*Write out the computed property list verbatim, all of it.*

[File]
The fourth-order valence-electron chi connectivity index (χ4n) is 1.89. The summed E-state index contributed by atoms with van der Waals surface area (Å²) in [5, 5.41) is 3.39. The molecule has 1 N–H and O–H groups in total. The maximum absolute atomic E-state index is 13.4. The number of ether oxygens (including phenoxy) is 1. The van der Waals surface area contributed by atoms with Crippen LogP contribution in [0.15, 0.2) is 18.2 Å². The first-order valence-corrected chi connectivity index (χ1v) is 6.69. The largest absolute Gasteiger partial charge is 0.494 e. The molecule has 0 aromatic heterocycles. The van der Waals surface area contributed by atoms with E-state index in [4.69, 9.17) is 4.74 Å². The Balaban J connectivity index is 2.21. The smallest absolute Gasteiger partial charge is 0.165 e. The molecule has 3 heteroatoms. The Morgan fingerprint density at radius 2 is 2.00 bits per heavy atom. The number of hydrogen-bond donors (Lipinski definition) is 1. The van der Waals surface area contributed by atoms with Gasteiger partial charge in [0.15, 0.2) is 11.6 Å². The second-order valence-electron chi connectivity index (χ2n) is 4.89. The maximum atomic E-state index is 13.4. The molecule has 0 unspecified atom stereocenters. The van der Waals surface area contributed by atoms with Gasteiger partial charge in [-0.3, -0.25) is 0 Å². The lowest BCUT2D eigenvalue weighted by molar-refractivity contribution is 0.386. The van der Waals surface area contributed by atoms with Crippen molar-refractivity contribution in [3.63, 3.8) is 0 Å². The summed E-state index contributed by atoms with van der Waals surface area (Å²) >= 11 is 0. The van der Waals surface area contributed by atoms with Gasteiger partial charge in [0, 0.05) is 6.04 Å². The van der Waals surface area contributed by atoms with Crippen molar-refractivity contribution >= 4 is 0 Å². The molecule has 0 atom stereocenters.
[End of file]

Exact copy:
The fourth-order valence-electron chi connectivity index (χ4n) is 1.89. The summed E-state index contributed by atoms with van der Waals surface area (Å²) in [5, 5.41) is 3.39. The molecule has 1 N–H and O–H groups in total. The maximum absolute atomic E-state index is 13.4. The number of ether oxygens (including phenoxy) is 1. The van der Waals surface area contributed by atoms with Crippen LogP contribution in [0.15, 0.2) is 18.2 Å². The first-order valence-corrected chi connectivity index (χ1v) is 6.69. The largest absolute Gasteiger partial charge is 0.494 e. The molecule has 0 aromatic heterocycles. The van der Waals surface area contributed by atoms with E-state index in [4.69, 9.17) is 4.74 Å². The Balaban J connectivity index is 2.21. The smallest absolute Gasteiger partial charge is 0.165 e. The molecule has 3 heteroatoms. The Morgan fingerprint density at radius 2 is 2.00 bits per heavy atom. The number of hydrogen-bond donors (Lipinski definition) is 1. The van der Waals surface area contributed by atoms with Gasteiger partial charge in [0.15, 0.2) is 11.6 Å². The second-order valence-electron chi connectivity index (χ2n) is 4.89. The maximum atomic E-state index is 13.4. The molecule has 0 unspecified atom stereocenters. The van der Waals surface area contributed by atoms with Gasteiger partial charge in [-0.3, -0.25) is 0 Å². The lowest BCUT2D eigenvalue weighted by molar-refractivity contribution is 0.386. The van der Waals surface area contributed by atoms with Crippen molar-refractivity contribution in [3.63, 3.8) is 0 Å². The summed E-state index contributed by atoms with van der Waals surface area (Å²) >= 11 is 0. The van der Waals surface area contributed by atoms with Gasteiger partial charge in [0, 0.05) is 6.04 Å². The van der Waals surface area contributed by atoms with Crippen molar-refractivity contribution >= 4 is 0 Å². The molecule has 0 atom stereocenters.